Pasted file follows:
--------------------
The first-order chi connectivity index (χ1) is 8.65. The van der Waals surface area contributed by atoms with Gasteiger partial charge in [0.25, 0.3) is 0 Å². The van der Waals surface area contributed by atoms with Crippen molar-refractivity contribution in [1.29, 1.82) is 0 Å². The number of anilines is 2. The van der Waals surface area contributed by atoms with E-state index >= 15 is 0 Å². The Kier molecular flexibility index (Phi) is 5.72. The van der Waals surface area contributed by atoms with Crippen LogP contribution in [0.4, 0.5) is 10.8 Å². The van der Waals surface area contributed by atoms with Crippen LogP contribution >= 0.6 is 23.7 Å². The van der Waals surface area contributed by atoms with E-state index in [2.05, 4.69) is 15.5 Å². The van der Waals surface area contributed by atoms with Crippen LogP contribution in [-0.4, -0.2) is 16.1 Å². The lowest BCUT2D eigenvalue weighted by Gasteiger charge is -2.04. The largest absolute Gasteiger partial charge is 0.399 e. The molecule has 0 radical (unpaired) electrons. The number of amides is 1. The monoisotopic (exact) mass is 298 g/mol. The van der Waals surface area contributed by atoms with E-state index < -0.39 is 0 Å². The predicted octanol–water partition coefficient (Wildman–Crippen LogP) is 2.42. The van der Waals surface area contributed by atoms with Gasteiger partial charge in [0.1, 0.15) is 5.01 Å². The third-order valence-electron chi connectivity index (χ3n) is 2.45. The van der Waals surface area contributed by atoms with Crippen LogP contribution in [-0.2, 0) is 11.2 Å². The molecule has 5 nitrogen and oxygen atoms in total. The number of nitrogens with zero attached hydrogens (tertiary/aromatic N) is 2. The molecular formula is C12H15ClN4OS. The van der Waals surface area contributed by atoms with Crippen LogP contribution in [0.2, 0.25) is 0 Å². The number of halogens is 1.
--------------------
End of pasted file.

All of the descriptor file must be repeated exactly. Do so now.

The first-order chi connectivity index (χ1) is 8.65. The van der Waals surface area contributed by atoms with Gasteiger partial charge in [0.25, 0.3) is 0 Å². The van der Waals surface area contributed by atoms with Crippen molar-refractivity contribution in [1.29, 1.82) is 0 Å². The number of anilines is 2. The van der Waals surface area contributed by atoms with E-state index >= 15 is 0 Å². The Kier molecular flexibility index (Phi) is 5.72. The van der Waals surface area contributed by atoms with Crippen LogP contribution in [0.4, 0.5) is 10.8 Å². The van der Waals surface area contributed by atoms with Crippen LogP contribution >= 0.6 is 23.7 Å². The van der Waals surface area contributed by atoms with E-state index in [2.05, 4.69) is 15.5 Å². The van der Waals surface area contributed by atoms with Crippen LogP contribution in [-0.4, -0.2) is 16.1 Å². The lowest BCUT2D eigenvalue weighted by Gasteiger charge is -2.04. The largest absolute Gasteiger partial charge is 0.399 e. The molecule has 0 radical (unpaired) electrons. The number of amides is 1. The monoisotopic (exact) mass is 298 g/mol. The van der Waals surface area contributed by atoms with E-state index < -0.39 is 0 Å². The predicted octanol–water partition coefficient (Wildman–Crippen LogP) is 2.42. The van der Waals surface area contributed by atoms with Gasteiger partial charge in [0.1, 0.15) is 5.01 Å². The third-order valence-electron chi connectivity index (χ3n) is 2.45. The van der Waals surface area contributed by atoms with Crippen LogP contribution in [-0.2, 0) is 11.2 Å². The molecule has 5 nitrogen and oxygen atoms in total. The number of nitrogens with zero attached hydrogens (tertiary/aromatic N) is 2. The molecular formula is C12H15ClN4OS. The van der Waals surface area contributed by atoms with Crippen LogP contribution in [0.2, 0.25) is 0 Å². The number of halogens is 1.